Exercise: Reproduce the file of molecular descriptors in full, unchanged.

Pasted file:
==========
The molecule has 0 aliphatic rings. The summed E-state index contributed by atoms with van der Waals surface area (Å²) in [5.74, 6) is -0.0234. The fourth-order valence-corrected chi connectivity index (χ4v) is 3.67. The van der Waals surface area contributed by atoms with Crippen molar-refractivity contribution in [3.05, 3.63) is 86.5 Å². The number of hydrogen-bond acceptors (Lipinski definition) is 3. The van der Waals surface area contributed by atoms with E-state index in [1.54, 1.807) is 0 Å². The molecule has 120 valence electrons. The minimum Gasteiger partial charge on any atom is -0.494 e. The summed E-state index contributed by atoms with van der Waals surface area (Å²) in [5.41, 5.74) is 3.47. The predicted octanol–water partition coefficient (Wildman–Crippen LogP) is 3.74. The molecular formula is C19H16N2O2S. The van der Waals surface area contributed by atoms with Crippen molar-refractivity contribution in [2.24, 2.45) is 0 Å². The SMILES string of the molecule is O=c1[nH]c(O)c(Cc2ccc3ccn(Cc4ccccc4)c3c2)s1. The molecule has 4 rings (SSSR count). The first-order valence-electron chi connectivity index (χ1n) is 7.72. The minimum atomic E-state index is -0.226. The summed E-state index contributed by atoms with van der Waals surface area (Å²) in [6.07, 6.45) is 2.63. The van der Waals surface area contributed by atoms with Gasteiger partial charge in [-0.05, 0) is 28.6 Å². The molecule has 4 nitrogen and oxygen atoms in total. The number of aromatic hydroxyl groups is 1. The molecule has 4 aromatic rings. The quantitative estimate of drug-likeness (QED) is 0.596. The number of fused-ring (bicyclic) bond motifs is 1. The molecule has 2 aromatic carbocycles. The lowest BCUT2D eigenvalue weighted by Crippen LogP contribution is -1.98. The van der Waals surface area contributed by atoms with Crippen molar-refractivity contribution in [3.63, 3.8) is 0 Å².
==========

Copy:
The molecule has 0 aliphatic rings. The summed E-state index contributed by atoms with van der Waals surface area (Å²) in [5.74, 6) is -0.0234. The fourth-order valence-corrected chi connectivity index (χ4v) is 3.67. The van der Waals surface area contributed by atoms with Crippen molar-refractivity contribution in [3.05, 3.63) is 86.5 Å². The number of hydrogen-bond acceptors (Lipinski definition) is 3. The van der Waals surface area contributed by atoms with E-state index in [1.54, 1.807) is 0 Å². The molecule has 120 valence electrons. The minimum Gasteiger partial charge on any atom is -0.494 e. The summed E-state index contributed by atoms with van der Waals surface area (Å²) in [5.41, 5.74) is 3.47. The predicted octanol–water partition coefficient (Wildman–Crippen LogP) is 3.74. The molecular formula is C19H16N2O2S. The van der Waals surface area contributed by atoms with Crippen molar-refractivity contribution in [2.24, 2.45) is 0 Å². The SMILES string of the molecule is O=c1[nH]c(O)c(Cc2ccc3ccn(Cc4ccccc4)c3c2)s1. The molecule has 4 rings (SSSR count). The first-order valence-electron chi connectivity index (χ1n) is 7.72. The minimum atomic E-state index is -0.226. The summed E-state index contributed by atoms with van der Waals surface area (Å²) in [6.07, 6.45) is 2.63. The van der Waals surface area contributed by atoms with Gasteiger partial charge in [-0.05, 0) is 28.6 Å². The molecule has 4 nitrogen and oxygen atoms in total. The number of aromatic hydroxyl groups is 1. The molecule has 4 aromatic rings. The quantitative estimate of drug-likeness (QED) is 0.596. The number of fused-ring (bicyclic) bond motifs is 1. The molecule has 2 aromatic carbocycles. The lowest BCUT2D eigenvalue weighted by Crippen LogP contribution is -1.98. The van der Waals surface area contributed by atoms with Crippen molar-refractivity contribution in [3.63, 3.8) is 0 Å².